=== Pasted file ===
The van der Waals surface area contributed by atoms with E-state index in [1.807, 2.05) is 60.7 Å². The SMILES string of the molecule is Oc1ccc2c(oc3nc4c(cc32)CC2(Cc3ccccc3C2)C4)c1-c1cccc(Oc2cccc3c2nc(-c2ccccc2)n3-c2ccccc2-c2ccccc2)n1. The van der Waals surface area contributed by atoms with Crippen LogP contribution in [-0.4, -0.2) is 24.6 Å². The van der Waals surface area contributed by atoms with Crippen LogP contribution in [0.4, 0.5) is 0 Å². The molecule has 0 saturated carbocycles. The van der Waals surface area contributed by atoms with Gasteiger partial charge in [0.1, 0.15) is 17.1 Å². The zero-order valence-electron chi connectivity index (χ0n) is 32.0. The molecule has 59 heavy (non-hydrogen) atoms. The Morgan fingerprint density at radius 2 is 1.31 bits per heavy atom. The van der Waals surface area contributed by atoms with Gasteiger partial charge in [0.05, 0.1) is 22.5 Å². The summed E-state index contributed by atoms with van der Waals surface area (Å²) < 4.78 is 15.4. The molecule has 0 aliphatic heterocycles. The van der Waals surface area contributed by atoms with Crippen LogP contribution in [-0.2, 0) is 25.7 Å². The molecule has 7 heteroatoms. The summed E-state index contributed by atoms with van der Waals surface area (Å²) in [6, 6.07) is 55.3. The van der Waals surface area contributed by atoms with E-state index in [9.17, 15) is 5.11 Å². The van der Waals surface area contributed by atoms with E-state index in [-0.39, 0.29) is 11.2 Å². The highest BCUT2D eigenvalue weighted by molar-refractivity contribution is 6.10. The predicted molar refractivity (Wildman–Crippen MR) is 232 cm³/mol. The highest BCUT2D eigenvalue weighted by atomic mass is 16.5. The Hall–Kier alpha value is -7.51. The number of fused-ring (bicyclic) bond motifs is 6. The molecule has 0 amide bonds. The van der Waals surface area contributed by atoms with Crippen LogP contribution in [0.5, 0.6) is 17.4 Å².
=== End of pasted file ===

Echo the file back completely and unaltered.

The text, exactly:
The van der Waals surface area contributed by atoms with E-state index in [1.807, 2.05) is 60.7 Å². The SMILES string of the molecule is Oc1ccc2c(oc3nc4c(cc32)CC2(Cc3ccccc3C2)C4)c1-c1cccc(Oc2cccc3c2nc(-c2ccccc2)n3-c2ccccc2-c2ccccc2)n1. The van der Waals surface area contributed by atoms with Crippen LogP contribution in [-0.4, -0.2) is 24.6 Å². The van der Waals surface area contributed by atoms with Crippen LogP contribution in [0.4, 0.5) is 0 Å². The molecule has 0 saturated carbocycles. The van der Waals surface area contributed by atoms with Gasteiger partial charge in [0.1, 0.15) is 17.1 Å². The zero-order valence-electron chi connectivity index (χ0n) is 32.0. The molecule has 59 heavy (non-hydrogen) atoms. The Morgan fingerprint density at radius 2 is 1.31 bits per heavy atom. The van der Waals surface area contributed by atoms with Gasteiger partial charge in [0.05, 0.1) is 22.5 Å². The summed E-state index contributed by atoms with van der Waals surface area (Å²) < 4.78 is 15.4. The molecule has 0 aliphatic heterocycles. The van der Waals surface area contributed by atoms with Crippen LogP contribution in [-0.2, 0) is 25.7 Å². The molecule has 7 heteroatoms. The summed E-state index contributed by atoms with van der Waals surface area (Å²) in [6, 6.07) is 55.3. The van der Waals surface area contributed by atoms with E-state index in [9.17, 15) is 5.11 Å². The van der Waals surface area contributed by atoms with E-state index in [-0.39, 0.29) is 11.2 Å². The highest BCUT2D eigenvalue weighted by molar-refractivity contribution is 6.10. The predicted molar refractivity (Wildman–Crippen MR) is 232 cm³/mol. The highest BCUT2D eigenvalue weighted by atomic mass is 16.5. The Hall–Kier alpha value is -7.51. The number of fused-ring (bicyclic) bond motifs is 6. The molecule has 0 amide bonds. The van der Waals surface area contributed by atoms with Crippen LogP contribution in [0.5, 0.6) is 17.4 Å².